Neebing, Ont. — Camp Nanabijou, which was located on Jarvis Bay Road years ago, was created by Xavier Michon as a safe place for Indigenous youths, offering activities for encouragement and education.
Michon’s son Geordi Pierre, who attended the centre as a child, has grown the operation into the School of Indigenous Learning (SOIL), which is now located under the scenic Nor’Wester Mountain escarpments on Little Pigeon Bay Road in the Township of Neebing.
Pierre and his school were part of a Neebing business tour earlier this month where he spoke about the importance the centre has made in many lives.
“It all started with the (Camp Nanabijou) friendship centre. We reminisced and thought about how much of a good time we had at the safe space,” Pierre said. “We had a talent show, recreation night, cultural night and craft night. I always believed that we should have something like that, but to change it up for more of a learning curve.”
Pierre says he had a dream about starting a school and began a six-year search for the property.
“I met the beautiful people Beverly and John Miller-Croft, who owned property and they actually waited a year and a half for me to purchase it,” he said.
“We have 250 acres out there on prestige land. We have a 40-foot waterfall in the back and we have a lookout there that we do our fasting on. Teachings with women take place at the waterfall because they’re the protectors of our water. And we’ve had more than 2,000 people come through there now. It’s really catching on. We’re so proud.”
The school offers a wealth of Indigenous information for its participants that includes a topics under leadership and mental health, knowledge and history, skills and crafts, teachings and traditions. Pierre says all the teachings that they pass on at the school are teachings of the Ojibwe people of this territory.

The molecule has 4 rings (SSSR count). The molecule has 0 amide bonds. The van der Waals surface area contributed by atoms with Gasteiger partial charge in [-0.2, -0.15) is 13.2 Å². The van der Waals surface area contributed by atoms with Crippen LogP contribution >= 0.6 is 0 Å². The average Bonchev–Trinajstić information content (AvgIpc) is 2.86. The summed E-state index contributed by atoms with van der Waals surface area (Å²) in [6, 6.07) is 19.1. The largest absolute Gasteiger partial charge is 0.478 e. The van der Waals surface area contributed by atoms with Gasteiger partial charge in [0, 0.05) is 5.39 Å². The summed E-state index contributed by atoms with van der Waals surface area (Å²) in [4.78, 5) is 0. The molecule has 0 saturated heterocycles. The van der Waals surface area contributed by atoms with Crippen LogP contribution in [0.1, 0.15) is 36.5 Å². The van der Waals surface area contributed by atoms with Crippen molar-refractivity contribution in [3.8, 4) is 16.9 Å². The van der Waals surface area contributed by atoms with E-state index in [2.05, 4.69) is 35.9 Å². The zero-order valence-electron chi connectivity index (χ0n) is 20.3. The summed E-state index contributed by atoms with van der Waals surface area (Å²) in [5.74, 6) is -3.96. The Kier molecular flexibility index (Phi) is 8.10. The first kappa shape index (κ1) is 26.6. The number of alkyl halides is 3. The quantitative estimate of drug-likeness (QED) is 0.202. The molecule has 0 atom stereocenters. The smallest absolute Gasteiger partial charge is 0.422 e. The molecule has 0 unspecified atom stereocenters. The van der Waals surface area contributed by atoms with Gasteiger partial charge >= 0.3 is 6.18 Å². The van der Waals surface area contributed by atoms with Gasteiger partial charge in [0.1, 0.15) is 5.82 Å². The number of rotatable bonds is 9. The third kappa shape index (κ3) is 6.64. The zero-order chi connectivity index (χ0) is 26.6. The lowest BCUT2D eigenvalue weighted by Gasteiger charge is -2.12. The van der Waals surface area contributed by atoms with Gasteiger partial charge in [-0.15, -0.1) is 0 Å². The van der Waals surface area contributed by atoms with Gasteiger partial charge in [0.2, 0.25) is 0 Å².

“We’ve had people coming from as far as Beaver House, the New Brunswick coast, northern communities and we just got a booking from a men’s group coming from Toronto and another group from Kitchener and Waterloo,” he said. “People are coming from all areas and we even had one group drop in from the (U.S.).”
Pierre, who is a trained sheet metal worker, has funded the initiative himself.
“This started on my own dollar,” he said, “One of the highlights of this place is that we have not seen any government funding at all. This is all grassroots, community-driven.”
He said the school has grown substantially, although they have not really been promoting it.
“We’ve grown and we’ve really not reached out. We feel like the creator is going to send the people that need to be there and they’re going to come. We don’t do any advertising or anything. It’s all word of mouth,” he added.
Pierre pointed out that “lots of good healing goes on out there,” specifically with the teaching “of our kids.”
“It’s built for our youth. But we’ve seen a lot of adults come out here. Lots of healing takes place including name-giving ceremonies and inductions into clan systems. We’ve just seen the place turn into an amazing place for everyone,” Pierre noted.
The school offers a variety of programs, some that last upwards of a week. One of the school’s biggest supporters is the Ontario Native Women’s Association, which has been integrating many programs into the school. An (animal) hide program is on the near horizon.
“We’re very happy working with them,” Pierre said. “They’ve got so many different things going on. We’re just so proud that it’s turned into what it is.”